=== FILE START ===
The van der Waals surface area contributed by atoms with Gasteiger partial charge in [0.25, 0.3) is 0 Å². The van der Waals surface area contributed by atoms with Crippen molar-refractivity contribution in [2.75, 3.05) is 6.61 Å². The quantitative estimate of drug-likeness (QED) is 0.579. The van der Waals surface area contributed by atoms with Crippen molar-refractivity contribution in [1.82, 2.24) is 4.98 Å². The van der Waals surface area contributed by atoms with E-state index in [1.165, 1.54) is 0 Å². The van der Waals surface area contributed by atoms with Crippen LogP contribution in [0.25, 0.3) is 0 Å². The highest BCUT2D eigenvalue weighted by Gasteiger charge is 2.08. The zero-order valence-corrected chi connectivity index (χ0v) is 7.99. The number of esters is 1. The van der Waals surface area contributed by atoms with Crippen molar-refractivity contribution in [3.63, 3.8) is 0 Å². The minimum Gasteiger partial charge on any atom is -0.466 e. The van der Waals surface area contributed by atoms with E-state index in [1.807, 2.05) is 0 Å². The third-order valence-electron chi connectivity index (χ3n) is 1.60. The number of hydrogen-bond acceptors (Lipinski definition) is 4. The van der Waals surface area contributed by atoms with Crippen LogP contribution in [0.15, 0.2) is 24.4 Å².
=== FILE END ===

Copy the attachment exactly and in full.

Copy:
The van der Waals surface area contributed by atoms with Gasteiger partial charge in [0.25, 0.3) is 0 Å². The van der Waals surface area contributed by atoms with Crippen molar-refractivity contribution in [2.75, 3.05) is 6.61 Å². The quantitative estimate of drug-likeness (QED) is 0.579. The van der Waals surface area contributed by atoms with Crippen molar-refractivity contribution in [1.82, 2.24) is 4.98 Å². The van der Waals surface area contributed by atoms with E-state index in [1.165, 1.54) is 0 Å². The van der Waals surface area contributed by atoms with Crippen LogP contribution in [0.25, 0.3) is 0 Å². The highest BCUT2D eigenvalue weighted by Gasteiger charge is 2.08. The zero-order valence-corrected chi connectivity index (χ0v) is 7.99. The number of esters is 1. The van der Waals surface area contributed by atoms with Crippen molar-refractivity contribution in [3.63, 3.8) is 0 Å². The minimum Gasteiger partial charge on any atom is -0.466 e. The van der Waals surface area contributed by atoms with E-state index in [1.807, 2.05) is 0 Å². The third-order valence-electron chi connectivity index (χ3n) is 1.60. The number of hydrogen-bond acceptors (Lipinski definition) is 4. The van der Waals surface area contributed by atoms with Crippen LogP contribution in [0.15, 0.2) is 24.4 Å².